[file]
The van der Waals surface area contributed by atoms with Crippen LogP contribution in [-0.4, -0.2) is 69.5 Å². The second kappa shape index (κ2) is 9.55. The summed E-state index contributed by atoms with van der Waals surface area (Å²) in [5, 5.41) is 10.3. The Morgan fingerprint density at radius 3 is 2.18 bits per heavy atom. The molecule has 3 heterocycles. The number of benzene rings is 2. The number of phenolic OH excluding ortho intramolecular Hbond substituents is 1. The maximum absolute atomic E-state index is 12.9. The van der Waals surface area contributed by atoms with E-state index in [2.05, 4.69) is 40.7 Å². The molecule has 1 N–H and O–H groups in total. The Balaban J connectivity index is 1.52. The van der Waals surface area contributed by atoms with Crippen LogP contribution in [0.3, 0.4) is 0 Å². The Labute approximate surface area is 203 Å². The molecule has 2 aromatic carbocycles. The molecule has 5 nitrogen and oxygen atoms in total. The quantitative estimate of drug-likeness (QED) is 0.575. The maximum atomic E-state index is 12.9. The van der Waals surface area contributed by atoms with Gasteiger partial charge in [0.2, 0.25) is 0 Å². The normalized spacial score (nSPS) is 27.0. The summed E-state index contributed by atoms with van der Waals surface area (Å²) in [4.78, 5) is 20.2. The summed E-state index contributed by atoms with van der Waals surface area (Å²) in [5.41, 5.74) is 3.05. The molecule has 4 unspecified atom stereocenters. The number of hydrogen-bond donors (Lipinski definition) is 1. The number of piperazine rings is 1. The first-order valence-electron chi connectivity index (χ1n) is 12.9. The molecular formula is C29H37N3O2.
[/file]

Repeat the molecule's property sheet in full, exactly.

The van der Waals surface area contributed by atoms with Crippen LogP contribution in [-0.4, -0.2) is 69.5 Å². The second kappa shape index (κ2) is 9.55. The summed E-state index contributed by atoms with van der Waals surface area (Å²) in [5, 5.41) is 10.3. The Morgan fingerprint density at radius 3 is 2.18 bits per heavy atom. The molecule has 3 heterocycles. The number of benzene rings is 2. The number of phenolic OH excluding ortho intramolecular Hbond substituents is 1. The maximum absolute atomic E-state index is 12.9. The van der Waals surface area contributed by atoms with E-state index in [2.05, 4.69) is 40.7 Å². The molecule has 1 N–H and O–H groups in total. The Balaban J connectivity index is 1.52. The van der Waals surface area contributed by atoms with Crippen LogP contribution in [0.3, 0.4) is 0 Å². The Labute approximate surface area is 203 Å². The molecule has 2 aromatic carbocycles. The molecule has 5 nitrogen and oxygen atoms in total. The quantitative estimate of drug-likeness (QED) is 0.575. The maximum atomic E-state index is 12.9. The van der Waals surface area contributed by atoms with Gasteiger partial charge in [0.2, 0.25) is 0 Å². The normalized spacial score (nSPS) is 27.0. The summed E-state index contributed by atoms with van der Waals surface area (Å²) in [4.78, 5) is 20.2. The summed E-state index contributed by atoms with van der Waals surface area (Å²) in [5.41, 5.74) is 3.05. The molecule has 4 unspecified atom stereocenters. The number of hydrogen-bond donors (Lipinski definition) is 1. The number of piperazine rings is 1. The first-order valence-electron chi connectivity index (χ1n) is 12.9. The molecular formula is C29H37N3O2.